Sabina’s Splendid Brain, which opens Sept. 14 at the Marilyn I. Walker School of Fine and Performing Arts (MIWSFPA), chronicles the life of the tenacious and passionate Spielrein as she struggles through the circumstances of her family, her education and her therapy, the professional barriers facing women and wartime anti-Semitism.

    Spielrein was often known in relation to her famous colleagues: first as a patient, then as a lover of Jung, and later as a student and friend of Freud. As a psychoanalyst in her own right, however, she moved beyond them both to become one of the great thinkers in 20th century psychology.

    Her work was all but wiped from the history books due to Joseph Stalin’s repression of intellectuals and the Nazi invasion of her hometown of Rostov-on-Don, where she and her daughters were killed. Her diaries were recently discovered, however, and her publications were re-examined to reveal the profound impact that her work had on her teachers and peers.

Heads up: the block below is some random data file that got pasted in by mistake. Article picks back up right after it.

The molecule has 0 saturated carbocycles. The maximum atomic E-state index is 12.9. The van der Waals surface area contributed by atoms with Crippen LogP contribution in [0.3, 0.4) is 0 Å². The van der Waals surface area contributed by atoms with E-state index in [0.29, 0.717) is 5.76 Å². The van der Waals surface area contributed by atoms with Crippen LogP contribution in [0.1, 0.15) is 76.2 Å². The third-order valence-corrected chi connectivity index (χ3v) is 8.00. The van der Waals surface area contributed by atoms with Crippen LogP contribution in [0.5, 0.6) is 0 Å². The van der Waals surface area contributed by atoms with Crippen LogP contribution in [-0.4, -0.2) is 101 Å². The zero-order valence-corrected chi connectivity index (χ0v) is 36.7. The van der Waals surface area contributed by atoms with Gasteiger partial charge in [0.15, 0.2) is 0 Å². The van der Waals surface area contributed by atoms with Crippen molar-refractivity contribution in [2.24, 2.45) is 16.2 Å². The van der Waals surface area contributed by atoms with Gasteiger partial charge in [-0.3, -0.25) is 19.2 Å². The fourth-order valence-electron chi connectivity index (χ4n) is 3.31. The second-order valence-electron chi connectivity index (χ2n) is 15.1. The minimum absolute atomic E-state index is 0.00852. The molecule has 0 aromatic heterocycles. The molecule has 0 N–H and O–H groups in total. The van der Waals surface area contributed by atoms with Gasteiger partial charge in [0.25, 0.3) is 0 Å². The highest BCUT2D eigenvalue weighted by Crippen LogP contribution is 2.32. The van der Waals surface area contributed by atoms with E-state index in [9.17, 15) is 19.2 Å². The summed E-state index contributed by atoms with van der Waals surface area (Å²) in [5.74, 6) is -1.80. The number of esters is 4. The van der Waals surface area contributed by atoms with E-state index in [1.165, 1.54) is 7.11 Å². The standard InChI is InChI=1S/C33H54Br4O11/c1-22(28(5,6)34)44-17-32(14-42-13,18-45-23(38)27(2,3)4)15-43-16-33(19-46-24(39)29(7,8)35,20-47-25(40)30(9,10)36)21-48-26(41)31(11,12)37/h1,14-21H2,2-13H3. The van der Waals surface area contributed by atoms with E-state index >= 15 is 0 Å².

“Sabina had to fight for her voice,” said Brock Associate Theatre Professor Gyllian Raby, the production’s Director. “She walks the boundary between genius and delusion, and this production invites the audience to experience her journey from a screaming teenager with spittle in her hair to the woman who wowed Freud’s intellectual Vienna Circle.”

    Scripted by Carol Sinclair, Sabina’s Splendid Brain is rendered on stage in sets by Nigel Scott, projections by Karyn McCallum and lighting by James McCoy (BA ’14), and features performances by Brock Assistant Theatre Professor Danielle Wilson and cellist Grace Snippe (BMus ’16).